Nations are constantly jockeying to have fastest supercomputer in the world. After an era of Chinese dominance in the field, the United States has a new entrant, the Summit, that has already blown the competition away.
Summit is truly a remarkable piece of engineering. Located at the Oak Ridge National Laboratory in Tennessee, Summit holds the world record of 200 quadrillion calculations per second — that’s about 100 million times more than a typical computer. It is now, officially, the fastest supercomputer in the world. That means its processors can go through more cycles per second (measured in FLOPS), which allows it to make a given computation more quickly than any other.
China's Sunway TaihuLight, the previous holder of the title of the world's fastest supercomputer until Summit came along, clocked in at 125 petaFLOPS, which is five times faster than the next fastest supercomputer. Summit works at a jaw-dropping 200 petaFLOPS.
Building Summit means that some geeks can pump their fists and chant “U! S! A!” but the implications are bigger than just a good old-fashioned international competition.
According to The Wall Street Journal, researchers will be using Summit to try and solve some big medical questions, such as developing new treatments for Alzheimer’s or addiction. And as MIT Technology Review reported, Summit marks the first time that a supercomputer was designed specifically to work with the latest in artificial intelligence developments.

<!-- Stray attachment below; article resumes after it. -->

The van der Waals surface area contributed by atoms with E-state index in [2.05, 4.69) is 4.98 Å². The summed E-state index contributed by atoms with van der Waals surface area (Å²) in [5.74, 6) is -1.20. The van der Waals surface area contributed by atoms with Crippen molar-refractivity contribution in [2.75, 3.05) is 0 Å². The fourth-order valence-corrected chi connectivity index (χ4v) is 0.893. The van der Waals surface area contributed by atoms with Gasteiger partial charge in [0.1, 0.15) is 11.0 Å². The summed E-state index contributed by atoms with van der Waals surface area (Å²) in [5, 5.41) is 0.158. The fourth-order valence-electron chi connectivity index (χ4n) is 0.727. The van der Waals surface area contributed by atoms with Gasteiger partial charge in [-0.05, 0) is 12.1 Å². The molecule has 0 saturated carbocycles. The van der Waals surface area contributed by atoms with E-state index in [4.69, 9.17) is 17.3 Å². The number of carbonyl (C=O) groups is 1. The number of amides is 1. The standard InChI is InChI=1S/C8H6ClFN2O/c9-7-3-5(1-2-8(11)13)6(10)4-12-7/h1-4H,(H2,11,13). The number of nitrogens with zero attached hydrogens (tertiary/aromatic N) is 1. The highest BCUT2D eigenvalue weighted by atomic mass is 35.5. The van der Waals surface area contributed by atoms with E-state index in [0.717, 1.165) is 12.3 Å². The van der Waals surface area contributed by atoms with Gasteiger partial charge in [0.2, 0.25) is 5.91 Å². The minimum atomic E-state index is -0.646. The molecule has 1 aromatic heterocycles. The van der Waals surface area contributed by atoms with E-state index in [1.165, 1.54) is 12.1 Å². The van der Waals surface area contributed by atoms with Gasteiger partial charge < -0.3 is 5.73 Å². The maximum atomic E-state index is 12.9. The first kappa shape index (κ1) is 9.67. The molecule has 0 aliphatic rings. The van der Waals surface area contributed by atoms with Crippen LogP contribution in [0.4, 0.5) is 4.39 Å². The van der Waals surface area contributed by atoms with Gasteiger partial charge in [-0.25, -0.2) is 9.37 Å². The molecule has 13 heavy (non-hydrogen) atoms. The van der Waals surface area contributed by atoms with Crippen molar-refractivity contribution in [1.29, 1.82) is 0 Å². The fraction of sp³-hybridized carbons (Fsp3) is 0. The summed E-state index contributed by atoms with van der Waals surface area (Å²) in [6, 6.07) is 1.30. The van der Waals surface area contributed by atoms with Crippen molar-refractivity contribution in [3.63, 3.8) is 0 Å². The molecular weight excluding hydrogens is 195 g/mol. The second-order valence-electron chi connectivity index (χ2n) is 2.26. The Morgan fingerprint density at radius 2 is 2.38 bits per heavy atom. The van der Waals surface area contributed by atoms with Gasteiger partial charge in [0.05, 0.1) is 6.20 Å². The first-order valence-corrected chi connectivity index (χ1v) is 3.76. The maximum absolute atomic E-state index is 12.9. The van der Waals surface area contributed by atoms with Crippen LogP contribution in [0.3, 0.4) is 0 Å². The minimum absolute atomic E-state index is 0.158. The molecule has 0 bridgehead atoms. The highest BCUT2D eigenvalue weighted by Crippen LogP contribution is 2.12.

This means that even more than its incredible computing power, Summit is built to find answers to questions in ways that people wouldn’t even think to program into a computer. For instance, Summit’s machine learning capabilities could be trained to go through as much medical data as could possibly be fed to it to find never-before-detected causes or signs of diseases.
The researchers who built Summit hope to use it as a trial for the supercomputers of the future. If Summit is able to perform as engineers expect it to, and the new tricks they used to build it (like the emphasis on machine learning) pan out, then Summit could inspire computers capable of so-called exascale computing, the name for when a computer could complete one quintillion calculations per second, according to MIT Technology Review. For reference, Summit only has one-fifth the power of an exascale supercomputer. So we've got a ways to go.
It’s too soon to know for sure how this will all pan out, but at the very least having the world’s best supercomputer at Oak Ridge will likely help the U.S. maintain its position as a world leader in science and tech.
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